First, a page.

An Unlikely Dream, RawFaith, Sinks With No Loss of Life
by Steve Cartwright
The strange and sad saga of a three-masted galleon came to an abrupt end on December 8, 2010, when the RawFaith sank in 6,000 feet of water, 100 miles southeast of Nantucket.
The owner-builder, George McKay, 53, was rescued by a U.S. Coast Guard helicopter, along with one crew member, before the vessel foundered. The vessel left Salem, Mass., Dec. 4, reportedly headed for Bermuda. It had been tied to a Salem dock for weeks.
Launched into the Pleasant River at Addison in 2003, RawFaith was a curious sight for several years while moored in Rockland Harbor, and was later docked in Portland.
It wasn’t the first time the Coast Guard came to RawFaith’s rescue. Twice the 88-foot boat has been towed into port after becoming disabled—in one instance dismasted in what McKay said was a storm, but others disputed the severity of the weather.
Despite official misgivings about seaworthiness, the Coast Guard lifted an order that RawFaith stay at Rockland harbor, and earlier this year the vessel sailed to Portland, assisted by a tow.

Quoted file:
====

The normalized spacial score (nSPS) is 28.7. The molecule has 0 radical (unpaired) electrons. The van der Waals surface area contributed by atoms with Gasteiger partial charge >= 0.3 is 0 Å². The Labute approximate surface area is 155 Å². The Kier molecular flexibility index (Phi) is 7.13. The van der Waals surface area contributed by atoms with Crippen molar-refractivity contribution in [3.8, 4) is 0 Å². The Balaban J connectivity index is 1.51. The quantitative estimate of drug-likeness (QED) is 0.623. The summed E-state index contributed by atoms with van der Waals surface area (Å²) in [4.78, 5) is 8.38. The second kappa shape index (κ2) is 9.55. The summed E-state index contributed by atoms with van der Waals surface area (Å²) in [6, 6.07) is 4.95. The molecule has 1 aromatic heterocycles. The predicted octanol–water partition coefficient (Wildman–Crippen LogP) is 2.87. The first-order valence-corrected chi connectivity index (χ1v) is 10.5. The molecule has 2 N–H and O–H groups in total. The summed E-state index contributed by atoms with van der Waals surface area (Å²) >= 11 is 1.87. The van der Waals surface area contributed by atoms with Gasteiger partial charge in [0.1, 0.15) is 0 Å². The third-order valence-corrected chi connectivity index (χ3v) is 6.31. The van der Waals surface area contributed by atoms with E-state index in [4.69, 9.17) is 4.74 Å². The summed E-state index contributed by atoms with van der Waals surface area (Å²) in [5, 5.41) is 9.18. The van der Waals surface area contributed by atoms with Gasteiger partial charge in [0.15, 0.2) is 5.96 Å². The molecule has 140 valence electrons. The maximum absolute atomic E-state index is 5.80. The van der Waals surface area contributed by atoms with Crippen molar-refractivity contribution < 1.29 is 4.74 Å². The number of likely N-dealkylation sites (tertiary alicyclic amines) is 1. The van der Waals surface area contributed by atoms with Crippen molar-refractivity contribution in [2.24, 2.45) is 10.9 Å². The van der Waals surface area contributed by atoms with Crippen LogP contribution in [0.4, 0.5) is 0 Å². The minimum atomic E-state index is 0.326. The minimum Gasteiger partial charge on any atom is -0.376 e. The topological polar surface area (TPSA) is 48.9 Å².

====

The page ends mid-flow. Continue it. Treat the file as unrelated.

McKay had a vision of a vessel to take disabled people to sea, inspired, he said, by his daughter’s disability and her perseverance in life. But authorities said his owner-built boat could never qualify as a passenger vessel. McKay, who invested his life savings in RawFaith, was bitter about the project in an interview a couple of years ago. He blamed others for his misfortune.
“I’m still fighting with the Coast Guard,” he said, adding that RawFaith is “one of the best, well-built wooden vessels the Coast Guard has ever inspected. I've had so many inspectors look over RawFaith it’s ridiculous.”
Rockland harbormaster Ed Glaser said in an interview two years ago that he has tried to be lenient with RawFaith’s skipper. “We’ve given him a fair amount of leeway. I have a certain sympathy for him.”
“It’s rustic,” McKay acknowledged in the interview aboard his boat. “There’s nothing pristine about her.”
“You can’t beat triple planking for strength,” he said, citing a combination of white oak, spruce and pine. “The hull’s not perfectly fair. So what?”
McKay once worked as an engineer at Digital Equipment in Augusta, before it went out of business. Building RawFaith became his passion and ambition, fueled by his Christian belief and his grown daughter Elizabeth’s struggle with multiple physical handicaps: “She was the inspiration. If it wasn’t for her I probably wouldn’t have done it.”
In his on-board interview, McKay said, “Maybe RawFaith is just a proof of concept. Maybe RawFaith will never take anybody out but will be the proof of concept for a $14 million ship,” he said.
“If RawFaith is truly unsafe, we’ll take it out and sink it.”